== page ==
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Bayi Glacier in Qilian Mountain, China (Credit: Xiaoming Wang, distributed via

Job advertisement PhD in sedimentology

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European Geosciences Union

PhD in sedimentology

PhD in sedimentology


Université Lyon 1

Lyon, France


Relevant divisions
Climate: Past, Present & Future (CL)
Stratigraphy, Sedimentology and Palaeontology (SSP)

Full time

Entry level

min. 1638 € / Year

Required education

Application deadline
14 June 2024

15 May 2024

Job description

Marine carbonate ecosystems are highly sensitive to environmental conditions (trophic conditions, temperature, pH, redox conditions, etc.). As a result, they are particularly fragile environments in the face of current climate warming, just as they were during past climate changes. The fossil sedimentary record shows that paleoclimatic disturbances are correlated with either crises in carbonate production (i.e., a drastic reduction or even cessation of carbonate sedimentation) or a change in the biomineralizing organisms that produce carbonates1. Such an upheaval of sedimentary systems occurred during the Lower Toarcian (Lower Jurassic, ~184-183 Ma), marked by two major climatic disturbances occurring (1) at the boundary between the Pliensbachian and Toarcian stages (Pl-To event) and (2) in the Lower Toarcian (Toarcian anoxic event, T-OAE)2. These events are marked by a succession of warming and cooling stages that are among the most intense in the Mesozoic, but also by disruptions to the carbon cycle, increased nutrient input to the oceans, and ocean acidification and oxygenation deficits2, 3. The impact of these events on carbonate systems is particularly visible in the so-called West-Tethyan domain, from present-day Morocco to northern France, where vast epicontinental platforms developed during the Upper Pliensbachian4,5. The sedimentary record is systematically characterized by a discontinuity indicating a cessation of carbonate production, followed by either (1) the replacement of carbonate sedimentation by predominantly silicoclastic sedimentation2 or (2) a change in carbonate producers6.
However, while these upheavals in carbonate systems have been highlighted on a West-Tethyan scale, for pelagic and benthic organisms, they have essentially been studied on the basis of vertical facies successions, without taking into account their lateral disparity on a depositional profile. Yet it is likely that the response of carbonate ecosystems to these climatic changes differs according to local environmental conditions. Moreover, the low sedimentation rates often associated with Toarcian climatic disturbances make it difficult to reconstruct in detail the stages of this crisis in carbonate ecosystems. Precise characterization of the spatio-temporal dynamics of this crisis is essential to understand its forcing factors, the respective roles of local and global parameters, or to identify precursor events. The aim of this work is to document the stages of collapse of neritic carbonate ecosystems in the Toarcian and their spatial variability along a proximal-distal profile. To this end, this thesis will focus on the exceptional outcrops of the central Moroccan High Atlas, which make it possible to follow the Toarcian carbonate platform over tens of kilometers from the coastal domain to the offshore. This platform is characterized by very high sedimentation rates, enabling an exceptionally detailed record of events. In addition to sedimentary rocks, particular interest will be given to discontinuity surfaces and their early diagenetic transformations, which could provide information on environmental conditions during shutdowns of carbonate production. Complementary δ18O isotopic data will be acquired to clarify the relationship between temperature and carbonate production. Finally, the sedimentary systems studied will be modeled in DionisosFlow to quantify the controlling parameters on their evolution.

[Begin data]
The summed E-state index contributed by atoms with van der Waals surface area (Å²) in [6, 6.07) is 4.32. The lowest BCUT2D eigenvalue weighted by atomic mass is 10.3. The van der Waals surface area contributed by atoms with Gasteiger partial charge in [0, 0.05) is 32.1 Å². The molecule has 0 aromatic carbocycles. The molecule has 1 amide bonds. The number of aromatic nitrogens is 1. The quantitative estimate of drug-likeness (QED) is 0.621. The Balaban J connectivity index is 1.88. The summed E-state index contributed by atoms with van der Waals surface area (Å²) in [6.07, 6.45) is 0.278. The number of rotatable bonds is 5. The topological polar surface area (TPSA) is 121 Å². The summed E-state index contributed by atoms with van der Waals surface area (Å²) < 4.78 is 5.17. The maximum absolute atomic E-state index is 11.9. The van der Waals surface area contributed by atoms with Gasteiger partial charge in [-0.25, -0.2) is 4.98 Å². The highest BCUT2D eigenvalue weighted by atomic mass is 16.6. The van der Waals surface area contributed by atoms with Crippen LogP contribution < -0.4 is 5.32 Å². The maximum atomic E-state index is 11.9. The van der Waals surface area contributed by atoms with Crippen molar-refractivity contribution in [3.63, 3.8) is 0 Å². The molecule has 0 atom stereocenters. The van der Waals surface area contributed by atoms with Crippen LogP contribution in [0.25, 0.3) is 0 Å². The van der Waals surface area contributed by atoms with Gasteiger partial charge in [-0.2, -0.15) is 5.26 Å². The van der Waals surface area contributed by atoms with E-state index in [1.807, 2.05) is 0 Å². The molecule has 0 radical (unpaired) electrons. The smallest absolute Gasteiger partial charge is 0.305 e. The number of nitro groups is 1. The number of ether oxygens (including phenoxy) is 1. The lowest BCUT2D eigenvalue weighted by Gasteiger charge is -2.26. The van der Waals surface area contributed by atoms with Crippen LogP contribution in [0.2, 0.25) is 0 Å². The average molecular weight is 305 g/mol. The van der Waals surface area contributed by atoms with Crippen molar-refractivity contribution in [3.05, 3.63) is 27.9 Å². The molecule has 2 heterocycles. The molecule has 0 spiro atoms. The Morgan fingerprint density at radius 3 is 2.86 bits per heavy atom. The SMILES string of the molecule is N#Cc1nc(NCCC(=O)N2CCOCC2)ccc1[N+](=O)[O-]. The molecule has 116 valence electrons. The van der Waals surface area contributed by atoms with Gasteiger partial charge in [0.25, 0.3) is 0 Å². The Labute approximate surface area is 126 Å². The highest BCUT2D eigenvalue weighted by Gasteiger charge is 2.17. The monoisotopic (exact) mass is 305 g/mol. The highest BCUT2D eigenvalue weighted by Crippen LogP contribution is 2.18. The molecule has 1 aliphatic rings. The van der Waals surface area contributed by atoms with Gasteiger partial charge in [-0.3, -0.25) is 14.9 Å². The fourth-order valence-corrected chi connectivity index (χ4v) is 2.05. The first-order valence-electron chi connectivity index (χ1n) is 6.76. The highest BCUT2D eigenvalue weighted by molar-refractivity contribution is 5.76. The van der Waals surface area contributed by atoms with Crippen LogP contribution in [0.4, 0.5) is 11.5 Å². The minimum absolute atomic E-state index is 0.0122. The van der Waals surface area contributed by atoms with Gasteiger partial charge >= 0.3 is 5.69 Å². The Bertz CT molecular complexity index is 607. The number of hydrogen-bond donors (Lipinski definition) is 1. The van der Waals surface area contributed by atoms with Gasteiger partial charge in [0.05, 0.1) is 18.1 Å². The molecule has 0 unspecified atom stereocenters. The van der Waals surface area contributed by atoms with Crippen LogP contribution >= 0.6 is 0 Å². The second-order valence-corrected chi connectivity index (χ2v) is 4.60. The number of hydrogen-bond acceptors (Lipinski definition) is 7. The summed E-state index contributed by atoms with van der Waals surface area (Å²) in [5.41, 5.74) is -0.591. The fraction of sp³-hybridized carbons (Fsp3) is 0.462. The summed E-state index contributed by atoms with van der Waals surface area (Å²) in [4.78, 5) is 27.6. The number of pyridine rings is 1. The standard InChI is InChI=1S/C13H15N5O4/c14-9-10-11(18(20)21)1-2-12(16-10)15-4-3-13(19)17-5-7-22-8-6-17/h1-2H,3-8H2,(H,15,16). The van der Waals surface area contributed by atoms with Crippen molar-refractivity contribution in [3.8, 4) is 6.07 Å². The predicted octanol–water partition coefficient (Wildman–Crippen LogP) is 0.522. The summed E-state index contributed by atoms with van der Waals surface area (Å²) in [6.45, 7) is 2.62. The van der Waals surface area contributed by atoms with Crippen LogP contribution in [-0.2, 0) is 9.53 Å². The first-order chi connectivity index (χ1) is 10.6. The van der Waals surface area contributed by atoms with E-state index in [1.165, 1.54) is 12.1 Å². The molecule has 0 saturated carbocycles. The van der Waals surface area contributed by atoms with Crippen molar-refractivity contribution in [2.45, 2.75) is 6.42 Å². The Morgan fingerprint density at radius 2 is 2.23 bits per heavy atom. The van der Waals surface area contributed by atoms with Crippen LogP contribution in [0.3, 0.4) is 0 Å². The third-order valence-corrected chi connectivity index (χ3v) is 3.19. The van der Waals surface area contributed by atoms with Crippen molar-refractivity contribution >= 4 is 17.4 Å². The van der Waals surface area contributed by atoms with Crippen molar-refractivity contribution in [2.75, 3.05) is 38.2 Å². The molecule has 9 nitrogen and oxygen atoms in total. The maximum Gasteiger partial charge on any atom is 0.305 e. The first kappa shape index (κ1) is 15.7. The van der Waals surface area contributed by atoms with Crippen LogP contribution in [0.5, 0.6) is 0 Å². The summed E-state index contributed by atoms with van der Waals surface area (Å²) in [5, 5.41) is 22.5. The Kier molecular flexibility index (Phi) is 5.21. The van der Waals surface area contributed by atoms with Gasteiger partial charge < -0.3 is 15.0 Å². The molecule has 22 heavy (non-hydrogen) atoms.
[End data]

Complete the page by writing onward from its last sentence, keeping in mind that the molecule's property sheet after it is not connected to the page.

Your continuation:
How to apply

With a Master’s degree or an engineering diploma in Geosciences/Earth Sciences, the candidate we are looking for is a field sedimentologist and petrographer, with experience in carbonate systems if possible. Experience or interest in isotope geochemistry and paleoclimate studies would be welcome. An interest in modeling (DionisosFlow) would be appreciated. In terms of interpersonal skills, we expect the candidate to demonstrate an aptitude for field and laboratory work, teamwork and communication. Scientific curiosity and motivation for the subject are essential.

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